As I’m preparing the Mahler’s Symphonic World Pt. 2 talks, I am struck how I keep changing focus back and forth between the gestalt of an entire Mahler symphony and many unexpected and unforgettable moments that we seem to stumble on amidst all that immensity. Those unforgettable moments sometimes crystalize the entire work themselves. A perfect example is the moment when four horns echo each other in the scherzo of Mahler’s 5th symphony…
Sonically shattering those horns, but also psychically shattering. They bring the symphony to a halt at dead center—the middle of the middle of five movements, the eye of the storm. And then a solo horn intones its intimate, ghost story, haunted by the ghost of Beethoven. The haunting started right at the opening of the symphony when a trumpet intones the famous motive from Beethoven’s fifth symphony—a reference to the legendary “fate knocking on the door.” But it’s actually Beethoven’s Eroica symphony that seems to be on Mahler’s mind.
The Eroica was Beethoven’s “hero” symphony, originally dedicated to Napoleon Bonaparte. The first movement of Mahler’s symphony is in fact a funeral march, very much in reference to the titanic funeral march in the Eroica. But beyond that, Beethoven used the French horn to represent Napoleon. Well, actually he used three French horns, rather unusual scoring for that time. Mahler clearly picks up and runs with this idea, using six horns in his fifth symphony, doubling Beethoven’s three.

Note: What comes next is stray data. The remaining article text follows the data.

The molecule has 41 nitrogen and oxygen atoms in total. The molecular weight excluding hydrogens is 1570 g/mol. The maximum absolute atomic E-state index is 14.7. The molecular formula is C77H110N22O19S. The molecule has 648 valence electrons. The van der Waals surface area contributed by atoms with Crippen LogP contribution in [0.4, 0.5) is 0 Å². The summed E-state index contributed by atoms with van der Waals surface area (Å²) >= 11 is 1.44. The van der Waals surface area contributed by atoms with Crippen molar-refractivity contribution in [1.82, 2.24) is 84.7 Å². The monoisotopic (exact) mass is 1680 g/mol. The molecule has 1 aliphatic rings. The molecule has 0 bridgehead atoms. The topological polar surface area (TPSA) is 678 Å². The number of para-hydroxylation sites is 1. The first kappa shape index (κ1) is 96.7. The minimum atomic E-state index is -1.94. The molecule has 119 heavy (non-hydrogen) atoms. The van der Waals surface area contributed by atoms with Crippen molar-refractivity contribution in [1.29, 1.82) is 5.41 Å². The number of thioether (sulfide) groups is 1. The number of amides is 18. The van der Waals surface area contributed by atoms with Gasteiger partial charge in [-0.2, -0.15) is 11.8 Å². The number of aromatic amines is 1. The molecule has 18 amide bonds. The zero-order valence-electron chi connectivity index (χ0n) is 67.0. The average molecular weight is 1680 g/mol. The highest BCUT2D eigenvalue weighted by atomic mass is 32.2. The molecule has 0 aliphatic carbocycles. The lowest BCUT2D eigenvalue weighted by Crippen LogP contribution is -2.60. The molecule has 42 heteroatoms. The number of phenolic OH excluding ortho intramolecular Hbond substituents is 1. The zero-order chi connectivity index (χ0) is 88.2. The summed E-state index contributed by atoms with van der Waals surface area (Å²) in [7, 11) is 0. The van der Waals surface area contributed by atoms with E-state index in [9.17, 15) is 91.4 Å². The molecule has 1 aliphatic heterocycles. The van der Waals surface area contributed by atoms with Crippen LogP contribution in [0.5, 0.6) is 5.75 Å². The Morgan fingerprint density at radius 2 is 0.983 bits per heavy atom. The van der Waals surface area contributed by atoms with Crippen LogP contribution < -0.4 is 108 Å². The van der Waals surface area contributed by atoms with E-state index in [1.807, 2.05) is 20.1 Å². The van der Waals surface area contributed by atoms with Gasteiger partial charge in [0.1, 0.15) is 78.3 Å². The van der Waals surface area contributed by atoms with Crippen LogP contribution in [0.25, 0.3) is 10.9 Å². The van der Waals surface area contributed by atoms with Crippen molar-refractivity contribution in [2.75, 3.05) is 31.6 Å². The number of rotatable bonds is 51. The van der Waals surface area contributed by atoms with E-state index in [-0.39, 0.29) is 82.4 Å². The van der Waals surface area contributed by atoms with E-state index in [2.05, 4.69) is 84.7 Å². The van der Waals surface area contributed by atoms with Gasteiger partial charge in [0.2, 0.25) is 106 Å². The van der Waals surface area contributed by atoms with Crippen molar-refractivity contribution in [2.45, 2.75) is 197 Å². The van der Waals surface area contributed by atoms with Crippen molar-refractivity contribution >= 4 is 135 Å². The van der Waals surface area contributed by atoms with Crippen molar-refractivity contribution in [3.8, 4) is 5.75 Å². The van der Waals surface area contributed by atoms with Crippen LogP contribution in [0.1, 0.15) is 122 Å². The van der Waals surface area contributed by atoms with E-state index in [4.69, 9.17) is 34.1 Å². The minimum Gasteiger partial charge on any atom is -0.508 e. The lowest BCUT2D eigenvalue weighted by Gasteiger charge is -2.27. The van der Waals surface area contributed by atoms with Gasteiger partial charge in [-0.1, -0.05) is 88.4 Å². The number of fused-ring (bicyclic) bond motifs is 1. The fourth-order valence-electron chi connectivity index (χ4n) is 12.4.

This moment at the heart of the symphony with the four horns echoing each other is like a powerful spotlight on this relationship with the Eroica. It triggers a cascade of associations that Beethoven’s music established—the symphony as psychological biography (or autobiography), the struggles in life, and the struggle of mortality. This layering, or psychological counterpoint, is part of what makes Mahler’s music so compelling. And an equally powerful layer is that these horn echoes have another association— a kind of symphonic translation of sounding of the Shofar that announces the Jewish new year and with it, a trial of the soul. It is no accident that Mahler’s music fits these ideas so tightly. Or that musical and psychological counterpoint invite us—well, even addict us—to listen to this symphony again and again.